Thanks to Hallmark and other card and candy companies February 14th has been turned into a manufactured holiday that is supposed to evoke feelings of love towards a romantic partner or feelings of depression when one does not have a romantic partner. The symbol of this holiday is the heart. It was only natural that when the Congenital Heart Defect community was looking for a way to increase awareness Valentine's Day was a natural fit.
Heart defects are near and dear to my heart because my eldest son Evan (who is not actually pictured in this post because of a recent reluctance to have his picture taken) was born with a very complex heart defect which requires a series of three surgeries so that he could live a fairly normal life. Previous to his birth I was not even aware of the prevalence of heart defects. The media hypes up the rarer birth defects but is not so enamored of the more common yet still fascinating heart defects.
According to the American Heart Association %1 of all children born have a heart defect of some kind. They are the most common type birth defects but are sometimes not detected until it is too late. There are a variety of factors that can result in a heart defect and they happen long before a woman even knows that she is pregnant since the heart is one of the first organs to form. There is often no strong genetic tie to many heart defects but many genetic syndromes such as Down's syndrome include the possibility of a heart defect occurring. Sandy Szwarc at Junkfood Science gives a great account of some of the myths that surround birth defects. Take heart parents! Often they do not happen because of something that you did or did not do while pregnant.
In his latest addition to The Not So Normal Newborn Nursery Clark Bartram discusses a heart defect that has a much clearer cause. He is looking for a heartbeat.
In ancient times the heart was seen the place where thinking and feeling took place. The brain was seen as filler to keep your head from caving in. We still use references in modern times that hint that we still see the heart as the place where feelings happen which is how Valentine's day became associated with hearts.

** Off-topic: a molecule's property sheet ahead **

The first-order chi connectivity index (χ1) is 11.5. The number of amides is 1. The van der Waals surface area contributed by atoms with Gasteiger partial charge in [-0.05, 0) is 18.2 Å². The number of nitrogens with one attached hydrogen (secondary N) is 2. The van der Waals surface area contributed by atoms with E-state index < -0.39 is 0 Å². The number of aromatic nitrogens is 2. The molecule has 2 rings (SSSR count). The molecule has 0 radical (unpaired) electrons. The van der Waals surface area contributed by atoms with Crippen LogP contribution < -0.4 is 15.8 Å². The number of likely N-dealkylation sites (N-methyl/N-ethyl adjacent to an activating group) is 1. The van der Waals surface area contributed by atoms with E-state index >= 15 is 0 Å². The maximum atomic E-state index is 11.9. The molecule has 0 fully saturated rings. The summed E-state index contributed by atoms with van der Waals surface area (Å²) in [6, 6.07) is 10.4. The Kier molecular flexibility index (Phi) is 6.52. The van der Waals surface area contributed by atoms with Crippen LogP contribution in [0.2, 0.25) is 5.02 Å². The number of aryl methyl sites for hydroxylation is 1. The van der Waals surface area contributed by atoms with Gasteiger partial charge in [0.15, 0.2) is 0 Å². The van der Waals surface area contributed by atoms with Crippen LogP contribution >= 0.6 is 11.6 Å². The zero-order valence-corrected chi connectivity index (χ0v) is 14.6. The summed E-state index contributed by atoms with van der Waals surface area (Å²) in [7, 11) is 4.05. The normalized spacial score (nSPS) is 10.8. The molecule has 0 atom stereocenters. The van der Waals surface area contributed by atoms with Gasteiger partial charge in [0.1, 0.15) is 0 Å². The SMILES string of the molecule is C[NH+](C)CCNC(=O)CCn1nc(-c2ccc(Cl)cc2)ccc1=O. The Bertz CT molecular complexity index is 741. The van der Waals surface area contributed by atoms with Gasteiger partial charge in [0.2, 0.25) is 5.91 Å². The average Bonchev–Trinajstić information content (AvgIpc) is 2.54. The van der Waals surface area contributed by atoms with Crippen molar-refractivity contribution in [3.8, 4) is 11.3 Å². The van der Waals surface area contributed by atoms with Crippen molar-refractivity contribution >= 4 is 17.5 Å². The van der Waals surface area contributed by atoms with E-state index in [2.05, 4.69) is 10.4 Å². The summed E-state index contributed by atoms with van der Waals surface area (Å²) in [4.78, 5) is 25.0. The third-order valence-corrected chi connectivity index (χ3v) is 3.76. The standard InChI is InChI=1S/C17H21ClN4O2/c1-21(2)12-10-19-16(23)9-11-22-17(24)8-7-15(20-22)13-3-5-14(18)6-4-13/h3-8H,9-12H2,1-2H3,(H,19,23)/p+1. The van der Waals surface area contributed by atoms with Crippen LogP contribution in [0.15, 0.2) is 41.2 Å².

My own submission helps others know that when talking with a parent in the midst of a child's health crisis often all that is needed is A Kind Heart and listening ears, no guilt required.
Pediatric Grand Rounds is getting a bit of link love over in India. Dr Sidharth Sethi at pediatricsinfo.com submits this link to an article written by him for a pediatrics publication in India. It is good to know the word is getting out about great medical blogging going on.
Student Nurse Jack talks about following her heart in Bull. Shit. by not allowing her daughter to be a guinea pig for a new vaccine. Her reasons are very well thought out and may give other parents of girls something important to think about.
VitaminKMD listens to her heart which is telling her that there is something not quite right with her adorable little patient in Other than that, Mrs. Lincoln, how was the play? Her heart hurts when she later discovers that she was right but that the child was sick with a life-threatening illness.
Kim from Emergiblog recounts a heart stopping moment she had as a parent in Call 911, He's Dead! The love she had for her son temporarily overwhelmed her abilities as a seasoned nurse.
Does the American Academy of Pediatrics love their little patients more than market share? Flea explores the issue in Because We Care... About Market Share.
The NICU is filled with broken hearts (both figuratively and literally). Neonatal Doc shares the heartbreaking story of some of the ups and downs that can happen with premature babies in Bungee.
Some parents think that they are showing love for their children by filling their schedules with many different enriching activities which are supposed to keep them from the alternative which could be sitting around and watching tv all afternoon. They carefully monitor their child's diet. Shinga points out in The Duvet Diet that a good night's sleep might do more towards children's health than many other medical or dietetic interventions.
Vahid Chaychi discusses the long road of childhood cancer and some of the heartbreaking moments that can happen during treatment in Detecting Cancer in Children and After. It is a great guide for parents that may have just had a child diagnosed with cancer.
That concludes this edition of pediatric Grand Rounds. It sure was a fun challenge putting this together. A big thank you goes out to all the participants. I would like to give thanks to Shinga for her help with this edition of Pediatric Grand Rounds. The next edition of PGR will be hosted by Dr. Lourdes de Asis at Allergy and Asthma Source. Clark is looking for more hosts of Pediatric Grand Rounds. The schedule can be found here.
Here are a few links about heart defects that I have discovered in my online wandering. Enjoy!
- This is a website about the first operation done on babies to help relieve some of the effects of the cyanotic heart defects.
- CHIN is a great place for parents and health care professionals to get information, support and education about heart defects.
- The American Heart Association while often associated with adult acquired heart disease also has a wonderful section for children with heart defects.
- Another link that gives a brief history of heart surgery.